Nonetheless, if people evaluated these statistics properly, it would mean 70% of the factors responsible for wage differentials stem from non-discriminatory factors. Instead, feminism has advanced discrimination as the main factor responsible for wage differentials in the workplace. However, as observed from the above studies, there are other factors responsible for the wage differentials between men and women. Comprehensively, the argument that discrimination is largely responsible for the wage differential between both genders (in the workplace) is largely flawed.


Historically, women have faced serious discrimination in many aspects of their social, political, and economic environments. This paper acknowledges the historical discrimination against women in political, educational, and workplace environments. Indeed, the society denied women the right to vote, the right to participate in political processes, and the opportunity to gain access to higher education. Even though there may be differences in women empowerment among developed and developing countries, this paper largely shows that the current quest to depict women as victims of gender discrimination is largely exaggerated.

This paper shows evidence of women holding the most powerful offices in different countries around the world (not only in developed countries). Moreover, today, women enjoy numerous legislative changes that ensure maximum female participation in political processes. Moreover, recent legislations have also ensured women have equal educational opportunities as men. The high enrollment rate of female students in most institutions of higher learning testifies the success of such laws. This paper therefore shows that some of the differences between male and female empowerment levels stem from biological differences between the two genders. Such is the case in explaining wage differentials between both genders.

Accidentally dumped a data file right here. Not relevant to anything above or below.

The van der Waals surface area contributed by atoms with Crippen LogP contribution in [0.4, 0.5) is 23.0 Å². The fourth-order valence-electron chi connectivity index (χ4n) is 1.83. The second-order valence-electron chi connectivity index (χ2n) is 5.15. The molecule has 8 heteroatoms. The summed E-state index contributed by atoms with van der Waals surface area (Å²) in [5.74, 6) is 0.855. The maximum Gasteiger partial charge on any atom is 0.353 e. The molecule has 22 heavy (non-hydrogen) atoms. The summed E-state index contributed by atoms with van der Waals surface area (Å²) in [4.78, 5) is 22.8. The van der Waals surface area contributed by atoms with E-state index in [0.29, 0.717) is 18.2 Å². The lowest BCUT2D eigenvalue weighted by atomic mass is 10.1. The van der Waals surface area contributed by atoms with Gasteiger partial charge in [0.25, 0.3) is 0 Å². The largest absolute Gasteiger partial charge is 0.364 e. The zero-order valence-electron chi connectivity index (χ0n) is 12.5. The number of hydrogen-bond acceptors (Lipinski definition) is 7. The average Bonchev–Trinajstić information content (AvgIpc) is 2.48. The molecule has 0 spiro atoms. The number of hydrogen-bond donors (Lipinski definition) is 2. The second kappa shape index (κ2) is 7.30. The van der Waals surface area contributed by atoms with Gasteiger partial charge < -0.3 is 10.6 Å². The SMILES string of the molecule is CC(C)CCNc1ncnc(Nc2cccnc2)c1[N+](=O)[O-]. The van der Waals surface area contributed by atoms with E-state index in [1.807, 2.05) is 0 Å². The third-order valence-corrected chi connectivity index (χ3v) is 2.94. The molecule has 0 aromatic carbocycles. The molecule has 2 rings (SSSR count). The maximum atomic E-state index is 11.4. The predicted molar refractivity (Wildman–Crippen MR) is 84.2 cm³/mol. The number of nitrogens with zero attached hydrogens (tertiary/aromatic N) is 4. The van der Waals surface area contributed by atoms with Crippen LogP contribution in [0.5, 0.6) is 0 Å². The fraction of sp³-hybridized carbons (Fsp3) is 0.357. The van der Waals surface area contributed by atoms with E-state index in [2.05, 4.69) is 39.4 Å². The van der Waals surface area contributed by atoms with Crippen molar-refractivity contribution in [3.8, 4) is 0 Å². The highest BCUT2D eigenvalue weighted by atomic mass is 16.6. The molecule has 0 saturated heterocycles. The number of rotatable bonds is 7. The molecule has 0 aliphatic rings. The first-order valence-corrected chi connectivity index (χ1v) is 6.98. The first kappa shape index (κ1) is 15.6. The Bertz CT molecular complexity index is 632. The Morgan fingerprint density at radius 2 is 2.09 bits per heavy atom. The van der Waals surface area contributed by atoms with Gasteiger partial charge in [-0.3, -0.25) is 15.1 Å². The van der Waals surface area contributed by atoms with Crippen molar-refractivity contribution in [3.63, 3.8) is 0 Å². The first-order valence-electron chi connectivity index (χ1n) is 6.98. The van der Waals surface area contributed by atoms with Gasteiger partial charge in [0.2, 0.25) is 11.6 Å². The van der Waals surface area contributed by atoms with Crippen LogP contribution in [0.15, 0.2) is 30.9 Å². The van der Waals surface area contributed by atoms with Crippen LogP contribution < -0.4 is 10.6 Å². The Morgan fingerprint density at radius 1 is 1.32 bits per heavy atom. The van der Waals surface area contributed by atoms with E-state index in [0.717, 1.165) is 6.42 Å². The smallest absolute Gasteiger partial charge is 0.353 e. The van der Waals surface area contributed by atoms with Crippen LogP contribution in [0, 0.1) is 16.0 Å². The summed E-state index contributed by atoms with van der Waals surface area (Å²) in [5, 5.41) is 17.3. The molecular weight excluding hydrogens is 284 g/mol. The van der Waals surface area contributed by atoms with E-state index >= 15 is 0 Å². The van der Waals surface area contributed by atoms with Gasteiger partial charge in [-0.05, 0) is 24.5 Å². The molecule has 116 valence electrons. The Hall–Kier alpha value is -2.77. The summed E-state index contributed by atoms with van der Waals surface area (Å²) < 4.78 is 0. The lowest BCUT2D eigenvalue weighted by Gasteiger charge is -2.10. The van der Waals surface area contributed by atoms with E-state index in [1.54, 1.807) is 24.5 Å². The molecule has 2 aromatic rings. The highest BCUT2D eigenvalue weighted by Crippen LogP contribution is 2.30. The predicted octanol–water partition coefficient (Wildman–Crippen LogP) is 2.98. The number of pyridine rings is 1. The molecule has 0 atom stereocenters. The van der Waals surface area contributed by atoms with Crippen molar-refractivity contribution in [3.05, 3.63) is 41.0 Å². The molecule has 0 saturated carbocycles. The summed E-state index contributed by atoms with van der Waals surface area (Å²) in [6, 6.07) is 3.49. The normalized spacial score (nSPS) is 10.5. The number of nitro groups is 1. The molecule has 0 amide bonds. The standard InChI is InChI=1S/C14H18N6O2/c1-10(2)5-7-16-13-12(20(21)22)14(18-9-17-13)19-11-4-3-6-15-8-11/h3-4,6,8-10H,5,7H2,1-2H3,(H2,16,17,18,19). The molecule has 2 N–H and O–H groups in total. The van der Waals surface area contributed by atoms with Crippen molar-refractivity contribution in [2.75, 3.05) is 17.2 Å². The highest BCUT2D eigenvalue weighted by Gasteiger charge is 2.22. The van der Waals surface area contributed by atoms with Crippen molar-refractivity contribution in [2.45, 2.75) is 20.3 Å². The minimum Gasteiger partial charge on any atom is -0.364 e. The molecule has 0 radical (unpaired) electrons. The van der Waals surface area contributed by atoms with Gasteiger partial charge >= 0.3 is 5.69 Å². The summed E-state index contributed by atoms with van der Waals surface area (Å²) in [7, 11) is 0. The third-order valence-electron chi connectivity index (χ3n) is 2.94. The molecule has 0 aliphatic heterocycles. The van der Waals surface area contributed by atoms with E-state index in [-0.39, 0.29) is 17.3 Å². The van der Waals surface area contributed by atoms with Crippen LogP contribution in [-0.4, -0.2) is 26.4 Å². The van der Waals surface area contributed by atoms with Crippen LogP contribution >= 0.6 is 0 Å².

From these evidences, this paper shows the exaggeration of the true scope of gender discrimination. Feminists have also failed to highlight the numerous gains made by women in advancing their gender roles. Today, the world is more tolerant of women. In some sections of the society, women have an easier time succeeding than men (like in the nursing profession). It is therefore fair to portray the true picture characterizing the gender debate, instead of embracing gender bias to advance a sexist agenda. To this extent, this paper suggests women discrimination is exaggerated.


Babcock, L. (2008). Women Don’t Ask: Negotiation and the Gender Divide. Princeton: Princeton University Press.

Ford, L. (2010). Women and Politics: The Pursuit of Equality. London: Cengage Learning.

Global Fund for Women. (2012). Increasing Access to Education. Web.

Lavy, V. (2012). Gender Differences in Market Competitiveness in a Real Workplace: Evidence from Performance‐based Pay Tournaments among Teachers. The Economic Journal, 9, 1-10.

Lucas, C. (2012). Australia’s women most empowered in world. Web.

McRobbie, A. (2008). The aftermath of feminism: Gender, culture and social change. New York: Sage Publications Limited.

Miller, P. W. (2009). Gender discrimination in training: An Australian perspective. British Journal of Industrial Relations, 32(4), 539-564.

OECD. (2008). OECD Employment Outlook. New York: OECD.

Prügl, E. (2012). If Lehman Brothers Had Been Lehman Sisters: Gender and Myth in the Aftermath of the Financial Crisis. International Political Sociology, 6(1), 21-35.

Smith, R. (2009). Extraordinary Women: Grades 5-8. New York: Teacher Created Resources.